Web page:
Having thought that we had passed through the days when copyright experts obsessed about the legality of hyper-linking, caching and framing, the Courts of Justice of the European Union have recently been asked to decide on the issue of transience of internet communications. In particular, whether using ‘crawler’ or ‘spider’ technology fell within the temporary copying exemptions to copyright infringement.
CLA v Meltwater represents a long running battle passing through the courts and landing finally at the door of the CJEU. Meltwater News is a subscription service which reviews newspaper websites. It uses spiders to crawl through the text to produce an index of specific words found by the spiders. This data is then sold on to third parties.
The court was asked whether “Article 5 of the Directive 2001/29 must be interpreted as meaning that the on-screen copies and the cached copies made by an end-user in the course of viewing a website, satisfy the condition that those copies must be temporary, that they must be transient or incidental in nature and that they must constitute an integral and essential part of a technological process, and , if so, whether those copies may be made without the authorisation of the copyright holders”.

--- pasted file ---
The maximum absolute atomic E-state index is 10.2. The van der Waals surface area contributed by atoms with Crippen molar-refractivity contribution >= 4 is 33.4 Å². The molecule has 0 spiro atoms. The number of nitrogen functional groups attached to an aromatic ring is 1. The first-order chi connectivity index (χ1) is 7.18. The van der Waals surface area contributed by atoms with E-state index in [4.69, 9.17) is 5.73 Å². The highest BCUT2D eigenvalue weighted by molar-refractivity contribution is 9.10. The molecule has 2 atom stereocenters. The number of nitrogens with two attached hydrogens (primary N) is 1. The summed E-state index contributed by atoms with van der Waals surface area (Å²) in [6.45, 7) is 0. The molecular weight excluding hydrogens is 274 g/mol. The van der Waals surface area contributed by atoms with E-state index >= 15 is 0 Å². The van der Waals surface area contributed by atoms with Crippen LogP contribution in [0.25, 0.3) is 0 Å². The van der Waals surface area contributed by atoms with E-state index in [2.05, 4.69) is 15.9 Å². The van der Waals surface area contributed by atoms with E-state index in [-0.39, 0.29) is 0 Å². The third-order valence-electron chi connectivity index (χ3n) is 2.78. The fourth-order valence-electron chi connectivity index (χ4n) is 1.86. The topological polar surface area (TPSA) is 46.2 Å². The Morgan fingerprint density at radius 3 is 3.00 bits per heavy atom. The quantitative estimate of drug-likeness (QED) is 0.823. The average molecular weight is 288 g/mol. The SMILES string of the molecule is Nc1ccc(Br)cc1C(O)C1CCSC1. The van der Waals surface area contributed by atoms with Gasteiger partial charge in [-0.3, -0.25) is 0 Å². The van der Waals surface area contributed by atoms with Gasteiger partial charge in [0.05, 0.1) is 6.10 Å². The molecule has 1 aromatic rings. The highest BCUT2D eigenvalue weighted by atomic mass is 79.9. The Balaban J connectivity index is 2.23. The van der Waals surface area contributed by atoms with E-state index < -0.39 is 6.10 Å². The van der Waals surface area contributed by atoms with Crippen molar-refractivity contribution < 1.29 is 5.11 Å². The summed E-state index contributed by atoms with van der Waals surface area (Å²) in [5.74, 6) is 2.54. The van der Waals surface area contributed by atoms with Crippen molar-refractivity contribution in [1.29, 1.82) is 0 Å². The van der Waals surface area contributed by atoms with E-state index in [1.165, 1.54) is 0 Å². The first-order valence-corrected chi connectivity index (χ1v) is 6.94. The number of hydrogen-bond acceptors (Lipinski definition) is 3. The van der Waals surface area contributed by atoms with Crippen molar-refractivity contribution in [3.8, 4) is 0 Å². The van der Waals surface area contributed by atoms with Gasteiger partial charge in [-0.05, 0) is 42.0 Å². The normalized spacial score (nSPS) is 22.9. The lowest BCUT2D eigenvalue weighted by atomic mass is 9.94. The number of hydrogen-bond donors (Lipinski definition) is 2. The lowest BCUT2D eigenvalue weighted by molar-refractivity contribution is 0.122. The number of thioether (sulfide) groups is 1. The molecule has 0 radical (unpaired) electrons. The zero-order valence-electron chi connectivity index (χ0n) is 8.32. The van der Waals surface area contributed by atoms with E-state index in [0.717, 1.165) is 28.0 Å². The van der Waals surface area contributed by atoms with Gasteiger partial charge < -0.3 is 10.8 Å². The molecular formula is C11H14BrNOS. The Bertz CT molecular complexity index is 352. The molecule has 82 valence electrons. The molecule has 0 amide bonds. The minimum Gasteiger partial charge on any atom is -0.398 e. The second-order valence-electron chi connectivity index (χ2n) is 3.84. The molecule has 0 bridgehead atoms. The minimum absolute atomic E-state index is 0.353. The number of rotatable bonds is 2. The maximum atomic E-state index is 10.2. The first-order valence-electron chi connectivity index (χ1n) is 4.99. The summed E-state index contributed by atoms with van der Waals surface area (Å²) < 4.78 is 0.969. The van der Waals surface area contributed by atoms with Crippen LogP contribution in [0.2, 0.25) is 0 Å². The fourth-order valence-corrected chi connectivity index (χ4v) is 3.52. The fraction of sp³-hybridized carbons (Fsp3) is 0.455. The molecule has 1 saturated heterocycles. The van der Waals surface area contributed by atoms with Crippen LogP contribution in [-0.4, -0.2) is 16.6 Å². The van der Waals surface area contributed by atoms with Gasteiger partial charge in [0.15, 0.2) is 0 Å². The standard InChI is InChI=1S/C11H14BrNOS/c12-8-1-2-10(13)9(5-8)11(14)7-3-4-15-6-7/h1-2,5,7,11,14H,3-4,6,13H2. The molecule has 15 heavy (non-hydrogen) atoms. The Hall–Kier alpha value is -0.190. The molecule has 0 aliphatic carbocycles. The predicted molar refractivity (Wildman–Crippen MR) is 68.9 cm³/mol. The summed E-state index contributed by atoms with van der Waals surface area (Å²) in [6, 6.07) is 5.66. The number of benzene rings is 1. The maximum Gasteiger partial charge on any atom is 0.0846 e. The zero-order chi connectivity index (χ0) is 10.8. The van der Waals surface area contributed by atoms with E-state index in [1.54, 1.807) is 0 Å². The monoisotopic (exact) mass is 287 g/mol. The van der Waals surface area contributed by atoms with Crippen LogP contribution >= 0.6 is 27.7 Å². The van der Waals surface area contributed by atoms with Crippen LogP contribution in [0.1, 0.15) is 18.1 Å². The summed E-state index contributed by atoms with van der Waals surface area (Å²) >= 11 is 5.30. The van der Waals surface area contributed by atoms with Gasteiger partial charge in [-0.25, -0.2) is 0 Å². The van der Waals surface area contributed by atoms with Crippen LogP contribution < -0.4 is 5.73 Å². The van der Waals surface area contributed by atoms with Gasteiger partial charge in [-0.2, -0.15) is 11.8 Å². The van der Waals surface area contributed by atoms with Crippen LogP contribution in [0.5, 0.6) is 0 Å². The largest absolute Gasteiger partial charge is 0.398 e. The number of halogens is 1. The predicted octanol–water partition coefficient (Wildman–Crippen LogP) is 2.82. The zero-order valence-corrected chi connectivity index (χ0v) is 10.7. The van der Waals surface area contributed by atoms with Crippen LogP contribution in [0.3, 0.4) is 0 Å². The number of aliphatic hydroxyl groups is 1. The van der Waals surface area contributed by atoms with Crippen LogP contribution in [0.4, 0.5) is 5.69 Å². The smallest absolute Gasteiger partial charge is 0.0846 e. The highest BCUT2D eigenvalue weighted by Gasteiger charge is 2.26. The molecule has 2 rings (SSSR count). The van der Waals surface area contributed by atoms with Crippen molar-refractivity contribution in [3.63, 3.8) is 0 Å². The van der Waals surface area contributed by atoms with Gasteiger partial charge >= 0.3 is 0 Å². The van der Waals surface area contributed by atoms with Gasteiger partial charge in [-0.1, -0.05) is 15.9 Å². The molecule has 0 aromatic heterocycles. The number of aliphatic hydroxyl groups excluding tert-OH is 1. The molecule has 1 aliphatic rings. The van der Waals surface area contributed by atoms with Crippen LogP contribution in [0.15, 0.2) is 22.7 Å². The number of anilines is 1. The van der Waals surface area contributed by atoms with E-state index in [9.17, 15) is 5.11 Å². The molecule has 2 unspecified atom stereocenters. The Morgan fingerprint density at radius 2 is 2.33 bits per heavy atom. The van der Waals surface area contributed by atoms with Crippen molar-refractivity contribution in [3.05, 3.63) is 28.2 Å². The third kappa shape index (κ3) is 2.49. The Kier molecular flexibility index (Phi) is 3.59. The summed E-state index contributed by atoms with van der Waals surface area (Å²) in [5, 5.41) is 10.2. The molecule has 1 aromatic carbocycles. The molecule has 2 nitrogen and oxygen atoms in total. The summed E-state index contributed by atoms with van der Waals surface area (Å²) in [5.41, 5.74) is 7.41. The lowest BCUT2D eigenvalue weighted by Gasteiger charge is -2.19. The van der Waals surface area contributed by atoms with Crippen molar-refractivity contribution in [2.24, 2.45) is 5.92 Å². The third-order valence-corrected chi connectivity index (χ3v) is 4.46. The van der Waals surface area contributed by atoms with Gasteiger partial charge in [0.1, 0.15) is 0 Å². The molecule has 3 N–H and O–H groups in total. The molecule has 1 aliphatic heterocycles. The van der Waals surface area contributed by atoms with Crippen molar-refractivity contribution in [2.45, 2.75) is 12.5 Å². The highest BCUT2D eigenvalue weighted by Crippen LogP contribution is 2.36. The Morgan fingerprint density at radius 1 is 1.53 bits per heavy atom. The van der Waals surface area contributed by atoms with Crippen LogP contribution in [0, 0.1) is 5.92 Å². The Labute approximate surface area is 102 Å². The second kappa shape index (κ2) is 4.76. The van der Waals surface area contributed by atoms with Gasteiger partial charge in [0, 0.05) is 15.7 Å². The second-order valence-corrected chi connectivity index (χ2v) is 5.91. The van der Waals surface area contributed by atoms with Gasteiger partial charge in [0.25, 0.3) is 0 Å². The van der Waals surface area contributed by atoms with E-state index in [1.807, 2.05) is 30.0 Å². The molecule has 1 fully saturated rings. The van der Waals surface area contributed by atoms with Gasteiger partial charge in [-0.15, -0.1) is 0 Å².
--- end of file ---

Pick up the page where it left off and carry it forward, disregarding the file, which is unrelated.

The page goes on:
The court decided that any transient copies created as a result of browsing a website are necessary for the browsing to take place. Accordingly, it would fall under the exemption in the copyright directive. It said “….the viewing of websites by means of the technological process at issue [i.e. ‘crawling’] represents a normal exploitation of the works which makes it possible for internet users to avail themselves of the communication to the public made by the publisher of the website concerned. Given that the creation of the copies in question forms part of such viewing, it cannot operate to the detriment of such exploitation of the works…”
This judgment is helpful to clients using this type of automated software in their business. We already thought this position was clear, but apparently not to the CLA. Essentially, this type of web crawling falls within the transient copy exemption and is not a copyright infringement.